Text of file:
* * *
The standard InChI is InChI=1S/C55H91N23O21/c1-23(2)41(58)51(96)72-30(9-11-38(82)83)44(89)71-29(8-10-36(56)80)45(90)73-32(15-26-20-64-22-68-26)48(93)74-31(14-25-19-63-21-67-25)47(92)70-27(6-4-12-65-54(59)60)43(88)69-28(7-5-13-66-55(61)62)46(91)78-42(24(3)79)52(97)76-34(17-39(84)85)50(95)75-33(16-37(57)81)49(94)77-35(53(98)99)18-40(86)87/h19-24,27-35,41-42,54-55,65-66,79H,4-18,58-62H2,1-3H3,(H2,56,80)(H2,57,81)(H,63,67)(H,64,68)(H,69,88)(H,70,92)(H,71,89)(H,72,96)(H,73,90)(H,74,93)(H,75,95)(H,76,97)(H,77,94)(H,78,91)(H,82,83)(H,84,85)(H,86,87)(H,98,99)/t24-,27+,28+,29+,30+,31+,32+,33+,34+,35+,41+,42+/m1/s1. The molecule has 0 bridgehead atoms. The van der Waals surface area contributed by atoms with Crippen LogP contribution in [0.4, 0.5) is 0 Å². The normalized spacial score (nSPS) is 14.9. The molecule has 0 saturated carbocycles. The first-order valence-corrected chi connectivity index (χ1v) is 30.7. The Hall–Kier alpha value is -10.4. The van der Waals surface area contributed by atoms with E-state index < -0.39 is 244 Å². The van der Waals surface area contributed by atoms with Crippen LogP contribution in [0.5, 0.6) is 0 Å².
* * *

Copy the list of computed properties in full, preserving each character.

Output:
The standard InChI is InChI=1S/C55H91N23O21/c1-23(2)41(58)51(96)72-30(9-11-38(82)83)44(89)71-29(8-10-36(56)80)45(90)73-32(15-26-20-64-22-68-26)48(93)74-31(14-25-19-63-21-67-25)47(92)70-27(6-4-12-65-54(59)60)43(88)69-28(7-5-13-66-55(61)62)46(91)78-42(24(3)79)52(97)76-34(17-39(84)85)50(95)75-33(16-37(57)81)49(94)77-35(53(98)99)18-40(86)87/h19-24,27-35,41-42,54-55,65-66,79H,4-18,58-62H2,1-3H3,(H2,56,80)(H2,57,81)(H,63,67)(H,64,68)(H,69,88)(H,70,92)(H,71,89)(H,72,96)(H,73,90)(H,74,93)(H,75,95)(H,76,97)(H,77,94)(H,78,91)(H,82,83)(H,84,85)(H,86,87)(H,98,99)/t24-,27+,28+,29+,30+,31+,32+,33+,34+,35+,41+,42+/m1/s1. The molecule has 0 bridgehead atoms. The van der Waals surface area contributed by atoms with Crippen LogP contribution in [0.4, 0.5) is 0 Å². The normalized spacial score (nSPS) is 14.9. The molecule has 0 saturated carbocycles. The first-order valence-corrected chi connectivity index (χ1v) is 30.7. The Hall–Kier alpha value is -10.4. The van der Waals surface area contributed by atoms with E-state index < -0.39 is 244 Å². The van der Waals surface area contributed by atoms with Crippen LogP contribution in [0.5, 0.6) is 0 Å².